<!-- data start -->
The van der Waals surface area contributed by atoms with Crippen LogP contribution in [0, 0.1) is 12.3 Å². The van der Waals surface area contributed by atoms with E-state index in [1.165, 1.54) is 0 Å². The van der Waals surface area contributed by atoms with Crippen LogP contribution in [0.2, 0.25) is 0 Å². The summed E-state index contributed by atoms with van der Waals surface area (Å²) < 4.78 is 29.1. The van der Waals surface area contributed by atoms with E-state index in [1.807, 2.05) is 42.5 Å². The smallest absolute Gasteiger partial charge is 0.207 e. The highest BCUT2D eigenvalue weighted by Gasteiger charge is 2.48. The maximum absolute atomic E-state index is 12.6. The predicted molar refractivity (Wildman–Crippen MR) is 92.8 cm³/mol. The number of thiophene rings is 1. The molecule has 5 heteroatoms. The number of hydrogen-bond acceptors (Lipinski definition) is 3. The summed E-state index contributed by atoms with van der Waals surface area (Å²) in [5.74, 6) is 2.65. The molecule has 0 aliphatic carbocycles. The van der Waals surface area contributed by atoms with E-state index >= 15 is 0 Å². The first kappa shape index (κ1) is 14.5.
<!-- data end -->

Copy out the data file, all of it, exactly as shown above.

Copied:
The van der Waals surface area contributed by atoms with Crippen LogP contribution in [0, 0.1) is 12.3 Å². The van der Waals surface area contributed by atoms with E-state index in [1.165, 1.54) is 0 Å². The van der Waals surface area contributed by atoms with Crippen LogP contribution in [0.2, 0.25) is 0 Å². The summed E-state index contributed by atoms with van der Waals surface area (Å²) < 4.78 is 29.1. The van der Waals surface area contributed by atoms with E-state index in [1.807, 2.05) is 42.5 Å². The smallest absolute Gasteiger partial charge is 0.207 e. The highest BCUT2D eigenvalue weighted by Gasteiger charge is 2.48. The maximum absolute atomic E-state index is 12.6. The predicted molar refractivity (Wildman–Crippen MR) is 92.8 cm³/mol. The number of thiophene rings is 1. The molecule has 5 heteroatoms. The number of hydrogen-bond acceptors (Lipinski definition) is 3. The summed E-state index contributed by atoms with van der Waals surface area (Å²) in [5.74, 6) is 2.65. The molecule has 0 aliphatic carbocycles. The van der Waals surface area contributed by atoms with E-state index >= 15 is 0 Å². The first kappa shape index (κ1) is 14.5.